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A Comprehensive Guide to Trusts for People with Disabilities

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It’s important to have a comprehensive guide to trusts for people with disabilities at your disposal. In fact, these trusts, play a crucial role in supporting individuals with disabilities. Generally created by close relatives, these trusts are commonly funded through inheritances. They serve the purpose of meeting the needs of people with disabilities while protecting their benefits from federal, state, and local agencies.

How to Fund A Trust

Trusts for people with a disability offer a valuable solution for individuals with disabilities who need financial aid while preserving their eligibility for government benefits. Trusts play a crucial role in safeguarding funds from health insurance companies, Medicaid, and other creditors. This becomes especially important when individuals with developmental disabilities receive funds directly from lawsuits related to accidents or injuries. Self-settled trusts are required to adhere to federal and state laws, including reimbursement obligations. Furthermore, these trusts, also referred to as D(4)(a) Trusts, must submit an annual accounting report to the state.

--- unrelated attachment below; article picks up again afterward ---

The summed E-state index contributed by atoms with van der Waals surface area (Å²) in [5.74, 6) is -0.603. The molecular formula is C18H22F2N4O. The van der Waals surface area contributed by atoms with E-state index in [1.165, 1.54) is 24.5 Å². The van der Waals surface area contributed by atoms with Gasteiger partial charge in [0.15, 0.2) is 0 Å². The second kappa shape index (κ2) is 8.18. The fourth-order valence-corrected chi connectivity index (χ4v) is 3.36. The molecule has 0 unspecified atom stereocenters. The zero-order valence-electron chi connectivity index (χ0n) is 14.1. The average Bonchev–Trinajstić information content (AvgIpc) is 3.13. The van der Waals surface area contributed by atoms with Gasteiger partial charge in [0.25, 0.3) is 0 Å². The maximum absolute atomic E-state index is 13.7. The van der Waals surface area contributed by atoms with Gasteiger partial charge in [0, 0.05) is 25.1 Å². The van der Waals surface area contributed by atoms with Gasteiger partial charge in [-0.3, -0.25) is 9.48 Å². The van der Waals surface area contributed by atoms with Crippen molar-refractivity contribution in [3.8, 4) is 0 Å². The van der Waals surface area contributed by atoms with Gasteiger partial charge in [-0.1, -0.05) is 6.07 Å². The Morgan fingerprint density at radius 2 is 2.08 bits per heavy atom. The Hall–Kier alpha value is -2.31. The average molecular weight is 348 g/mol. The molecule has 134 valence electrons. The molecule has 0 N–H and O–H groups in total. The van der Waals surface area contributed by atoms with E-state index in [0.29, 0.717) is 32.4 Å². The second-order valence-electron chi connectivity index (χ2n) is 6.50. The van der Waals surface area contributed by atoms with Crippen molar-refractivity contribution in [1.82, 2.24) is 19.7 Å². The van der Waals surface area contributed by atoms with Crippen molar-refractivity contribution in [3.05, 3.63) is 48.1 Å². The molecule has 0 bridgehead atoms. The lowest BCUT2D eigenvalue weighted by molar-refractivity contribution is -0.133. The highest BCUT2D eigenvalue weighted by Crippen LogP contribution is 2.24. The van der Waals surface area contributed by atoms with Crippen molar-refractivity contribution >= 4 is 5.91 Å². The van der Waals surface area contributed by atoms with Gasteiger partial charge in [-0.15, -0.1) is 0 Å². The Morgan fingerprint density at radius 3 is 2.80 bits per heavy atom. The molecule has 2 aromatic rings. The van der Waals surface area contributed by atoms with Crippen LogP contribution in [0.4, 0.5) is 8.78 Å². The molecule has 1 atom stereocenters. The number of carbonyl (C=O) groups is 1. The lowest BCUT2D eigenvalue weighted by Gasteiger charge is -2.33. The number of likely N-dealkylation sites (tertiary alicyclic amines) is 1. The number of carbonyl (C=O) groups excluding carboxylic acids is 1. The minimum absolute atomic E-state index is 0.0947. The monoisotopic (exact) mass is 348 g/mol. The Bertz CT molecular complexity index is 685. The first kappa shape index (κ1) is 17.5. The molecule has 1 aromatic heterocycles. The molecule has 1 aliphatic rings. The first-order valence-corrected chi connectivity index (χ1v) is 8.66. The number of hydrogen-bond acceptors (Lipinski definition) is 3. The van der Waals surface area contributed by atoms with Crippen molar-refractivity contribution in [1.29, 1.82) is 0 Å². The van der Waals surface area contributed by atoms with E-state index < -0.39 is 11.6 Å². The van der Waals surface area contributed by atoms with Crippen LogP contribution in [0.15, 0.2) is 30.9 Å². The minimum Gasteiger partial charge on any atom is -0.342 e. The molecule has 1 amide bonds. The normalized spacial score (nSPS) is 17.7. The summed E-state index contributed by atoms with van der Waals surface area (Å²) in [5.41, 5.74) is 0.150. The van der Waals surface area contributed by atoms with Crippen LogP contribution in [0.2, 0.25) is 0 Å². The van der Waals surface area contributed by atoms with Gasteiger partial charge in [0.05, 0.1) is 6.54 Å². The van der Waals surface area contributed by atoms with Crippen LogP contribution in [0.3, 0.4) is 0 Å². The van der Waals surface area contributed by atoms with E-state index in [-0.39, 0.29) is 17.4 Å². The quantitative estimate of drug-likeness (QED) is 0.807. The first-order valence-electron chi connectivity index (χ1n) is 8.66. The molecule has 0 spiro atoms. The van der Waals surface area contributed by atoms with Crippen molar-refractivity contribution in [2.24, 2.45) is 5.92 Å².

A family sits at a table and a little girl with special needs plays with building blocks. Trusts can be established at any age.

It is possible to enhance the quality of life for a person with a disability regardless of their age with the help of a trust. A trust can be used to purchase physical and emotional therapy, counseling, assistive technology, travel, as well as additional nursing and respite care. In addition, they can meet other needs not covered by government assistance. Different types of Trusts exist, each with its own rules and requirements.

Third-Party Trusts for People with a Disability

Anyone, including parents, grandparents, siblings, and other family members, can establish third-party trusts for their loved ones with a disability. These trusts are funded with assets that do not belong to the individual with disabilities. Unlike self-settled trusts, third-party trusts are not bound by reimbursement requirements.

To learn more about this topic, please refer to Chapter 7 of A Layperson’s Guide to Estate Planning e-book. This valuable reference is available for download by clicking above, or by contacting The Law Offices of James A. List, LLC at 410.337.5340.